Jann Wenner event in Montclair is canceled after offensive interview

wenner canceled

The cover of Jann Wenner’s book, “The Masters.”

Jann Wenner — who generated a lot of online discussion yesterday and today after a New York Times interview with him was published, in which he denigrated Black and female musicians — had been planning to promote his new book, “The Masters: Conversations with Dylan, Lennon, Jagger, Townshend, Garcia, Bono, Springsteen” at a Sept. 28 event at the Unitarian Universalist Congregation of Montclair. But the event has now been cancelled.

The Montclair Literary Festival has confirmed that it, and not Wenner, was responsible for cancelling the event, but will not give the cause of the cancellation beyond saying it was for “a few reasons.”

The interview subjects in the book — Bob Dylan, John Lennon, Mick Jagger, Pete Townshend, Jerry Garcia, Bono and Bruce Springsteen — are all white males. In the Times interview, Wenner was asked about this and said: “The selection was not a deliberate selection. It was kind of intuitive over the years; it just fell together that way. The people had to meet a couple criteria, but it was just kind of my personal interest and love of them. Insofar as the women, just none of them were as articulate enough on this intellectual level.”

When the interviewer, David Marchese, pushed him on the point by mentioning Joni Mitchell, Wenner responded, “It’s not that they’re not creative geniuses. It’s not that they’re inarticulate, although, go have a deep conversation with Grace Slick or Janis Joplin. Please, be my guest. You know, Joni was not a philosopher of rock ’n’ roll. She didn’t, in my mind, meet that test. Not by her work, not by other interviews she did. The people I interviewed were the kind of philosophers of rock.”

Wenner was just as offensive when discussing Black artists. “You know, Stevie Wonder, genius, right?” he said. ‘I suppose when you use a word as broad as ‘masters,’ the fault is using that word. Maybe Marvin Gaye, or Curtis Mayfield? I mean, they just didn’t articulate at that level.”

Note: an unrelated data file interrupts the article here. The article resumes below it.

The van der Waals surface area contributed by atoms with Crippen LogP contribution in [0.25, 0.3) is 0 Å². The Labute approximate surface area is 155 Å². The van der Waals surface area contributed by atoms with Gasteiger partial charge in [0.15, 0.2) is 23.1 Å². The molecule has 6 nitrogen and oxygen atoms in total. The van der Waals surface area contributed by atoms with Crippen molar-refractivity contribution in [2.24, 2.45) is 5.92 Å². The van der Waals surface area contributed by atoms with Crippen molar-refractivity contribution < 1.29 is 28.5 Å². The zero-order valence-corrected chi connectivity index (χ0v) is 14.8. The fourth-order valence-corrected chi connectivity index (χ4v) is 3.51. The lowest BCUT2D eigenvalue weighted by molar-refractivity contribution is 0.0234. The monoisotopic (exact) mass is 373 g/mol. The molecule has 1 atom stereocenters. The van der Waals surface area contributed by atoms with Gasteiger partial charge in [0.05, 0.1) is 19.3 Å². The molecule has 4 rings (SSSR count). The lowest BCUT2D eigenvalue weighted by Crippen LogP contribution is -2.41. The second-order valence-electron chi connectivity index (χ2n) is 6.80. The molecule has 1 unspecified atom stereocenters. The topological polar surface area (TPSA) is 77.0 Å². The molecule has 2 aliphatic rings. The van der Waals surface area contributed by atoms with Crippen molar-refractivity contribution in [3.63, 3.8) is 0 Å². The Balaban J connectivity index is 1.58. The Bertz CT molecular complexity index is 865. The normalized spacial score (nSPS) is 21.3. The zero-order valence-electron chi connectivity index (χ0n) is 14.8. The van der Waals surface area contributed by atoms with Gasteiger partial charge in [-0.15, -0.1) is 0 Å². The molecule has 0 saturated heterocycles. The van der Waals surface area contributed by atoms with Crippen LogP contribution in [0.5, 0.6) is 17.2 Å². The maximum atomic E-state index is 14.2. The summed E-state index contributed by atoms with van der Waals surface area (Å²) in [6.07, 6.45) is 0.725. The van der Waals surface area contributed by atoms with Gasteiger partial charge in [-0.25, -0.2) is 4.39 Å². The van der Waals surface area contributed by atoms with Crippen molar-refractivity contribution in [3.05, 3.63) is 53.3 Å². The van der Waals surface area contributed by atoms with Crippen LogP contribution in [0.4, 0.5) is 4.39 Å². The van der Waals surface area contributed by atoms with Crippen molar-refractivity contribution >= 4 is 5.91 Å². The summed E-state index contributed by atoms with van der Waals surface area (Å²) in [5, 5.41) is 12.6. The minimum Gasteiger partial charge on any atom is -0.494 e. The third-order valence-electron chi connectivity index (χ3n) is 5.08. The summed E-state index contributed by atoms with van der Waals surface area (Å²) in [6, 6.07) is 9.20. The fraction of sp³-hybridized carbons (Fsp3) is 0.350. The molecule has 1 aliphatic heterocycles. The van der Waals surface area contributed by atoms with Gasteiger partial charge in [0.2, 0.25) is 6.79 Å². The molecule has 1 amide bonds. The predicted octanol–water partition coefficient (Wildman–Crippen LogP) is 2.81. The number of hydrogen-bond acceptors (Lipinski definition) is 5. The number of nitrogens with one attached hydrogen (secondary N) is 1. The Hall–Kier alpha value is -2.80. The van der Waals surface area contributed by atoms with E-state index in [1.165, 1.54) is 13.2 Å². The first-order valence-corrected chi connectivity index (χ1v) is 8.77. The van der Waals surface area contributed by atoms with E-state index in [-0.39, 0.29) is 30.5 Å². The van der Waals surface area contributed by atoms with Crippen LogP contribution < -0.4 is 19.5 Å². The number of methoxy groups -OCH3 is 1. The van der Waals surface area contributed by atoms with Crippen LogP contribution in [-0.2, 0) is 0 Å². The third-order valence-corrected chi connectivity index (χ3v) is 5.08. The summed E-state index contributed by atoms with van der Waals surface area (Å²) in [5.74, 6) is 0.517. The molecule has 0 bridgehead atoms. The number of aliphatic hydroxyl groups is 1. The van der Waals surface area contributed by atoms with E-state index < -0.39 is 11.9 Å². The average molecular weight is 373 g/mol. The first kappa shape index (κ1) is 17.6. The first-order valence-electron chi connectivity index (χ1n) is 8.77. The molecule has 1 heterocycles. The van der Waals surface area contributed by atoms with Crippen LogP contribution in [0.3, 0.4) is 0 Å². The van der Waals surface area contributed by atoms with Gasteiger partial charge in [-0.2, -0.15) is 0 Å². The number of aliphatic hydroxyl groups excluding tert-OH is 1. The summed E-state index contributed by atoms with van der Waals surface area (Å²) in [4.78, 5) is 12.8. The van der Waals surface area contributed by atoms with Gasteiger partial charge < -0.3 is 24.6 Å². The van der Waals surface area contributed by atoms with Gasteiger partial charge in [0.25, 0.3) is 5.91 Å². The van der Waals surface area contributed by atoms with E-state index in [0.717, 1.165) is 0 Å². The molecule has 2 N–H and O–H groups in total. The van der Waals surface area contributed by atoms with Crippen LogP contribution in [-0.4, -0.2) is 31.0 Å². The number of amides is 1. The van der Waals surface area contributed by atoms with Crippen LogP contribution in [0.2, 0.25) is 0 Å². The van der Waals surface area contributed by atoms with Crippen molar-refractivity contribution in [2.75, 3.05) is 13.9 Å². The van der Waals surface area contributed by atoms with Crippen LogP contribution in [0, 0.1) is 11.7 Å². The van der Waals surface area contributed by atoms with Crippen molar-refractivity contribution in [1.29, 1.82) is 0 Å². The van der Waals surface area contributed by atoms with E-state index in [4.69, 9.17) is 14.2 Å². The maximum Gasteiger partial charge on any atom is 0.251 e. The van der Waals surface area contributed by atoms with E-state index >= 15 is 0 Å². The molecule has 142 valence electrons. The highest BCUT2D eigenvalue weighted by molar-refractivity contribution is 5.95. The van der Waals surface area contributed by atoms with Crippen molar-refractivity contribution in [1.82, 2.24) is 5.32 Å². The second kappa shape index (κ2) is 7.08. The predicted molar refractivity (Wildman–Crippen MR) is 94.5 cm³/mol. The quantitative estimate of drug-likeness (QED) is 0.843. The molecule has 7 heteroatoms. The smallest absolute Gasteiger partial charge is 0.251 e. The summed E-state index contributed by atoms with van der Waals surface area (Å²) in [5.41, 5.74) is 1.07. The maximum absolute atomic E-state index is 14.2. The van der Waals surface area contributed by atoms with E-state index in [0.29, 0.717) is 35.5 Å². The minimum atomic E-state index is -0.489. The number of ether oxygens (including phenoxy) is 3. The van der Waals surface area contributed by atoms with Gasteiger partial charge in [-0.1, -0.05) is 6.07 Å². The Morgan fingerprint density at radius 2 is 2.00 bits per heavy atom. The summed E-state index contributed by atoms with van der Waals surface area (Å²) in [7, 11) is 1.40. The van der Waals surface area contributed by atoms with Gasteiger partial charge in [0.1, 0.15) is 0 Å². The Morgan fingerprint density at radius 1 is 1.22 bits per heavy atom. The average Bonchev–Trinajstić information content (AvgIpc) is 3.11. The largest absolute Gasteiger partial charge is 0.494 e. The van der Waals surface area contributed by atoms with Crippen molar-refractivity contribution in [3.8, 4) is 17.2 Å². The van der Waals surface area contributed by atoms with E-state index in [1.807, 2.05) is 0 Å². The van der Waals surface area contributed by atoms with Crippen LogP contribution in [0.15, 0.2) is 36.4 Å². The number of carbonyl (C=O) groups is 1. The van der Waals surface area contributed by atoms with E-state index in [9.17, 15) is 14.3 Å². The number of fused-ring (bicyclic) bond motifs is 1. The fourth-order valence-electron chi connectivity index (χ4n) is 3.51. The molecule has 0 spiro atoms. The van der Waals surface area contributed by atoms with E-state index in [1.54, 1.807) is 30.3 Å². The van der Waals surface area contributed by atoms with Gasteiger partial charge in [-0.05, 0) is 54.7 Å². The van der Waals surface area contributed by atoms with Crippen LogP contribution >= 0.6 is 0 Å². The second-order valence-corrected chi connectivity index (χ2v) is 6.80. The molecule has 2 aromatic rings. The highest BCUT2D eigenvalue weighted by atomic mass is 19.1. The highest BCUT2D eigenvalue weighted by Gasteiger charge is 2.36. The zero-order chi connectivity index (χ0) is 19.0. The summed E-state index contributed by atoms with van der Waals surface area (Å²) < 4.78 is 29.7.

People like Jagger and Townshend, he said, represented “a particular spirit and a particular attitude about rock ’n’ roll. Not that the others weren’t, but these were the ones that could really articulate it.”

Later, he made things worse by saying, “just for public relations sake, maybe I should have gone and found one Black and one woman artist to include here that didn’t measure up to that same historical standard, just to avert this kind of criticism.”

Also, Wenner discussed, in the interview, a 2014 Rolling Stone article headlined “A Rape on Campus,” which was about a gang rape at a University of Virginia fraternity that turned out to be fabricated, with Rolling Stone being successfully sued in the aftermath. Wenner said, “Other than this one key fact that the rape described actually was a fabrication of this woman, the rest of the story was bulletproof.”

Proceeds from the Montclair event had been scheduled to go to the Montclair Literary Festival’s parent organization, Succeed2gether, which provides free enrichment and academic programs to children and families in need from Montclair and Essex County.

Ticketholders will receive a refund.

Future Montclair Literary Festival events will include Colson Whitehead discussing his novel “Crook Manifesto,” Sept. 23 at the First Congregational Church in Montclair (visit bit.ly/ColsonSept23; and former U.S. Poet Laureate Tracy K. Smith discussing her “To Free the Captives: A Plea for the American Soul,” Nov. 16 at Montclair State University (visit bit.ly/TracyKSmith1116).


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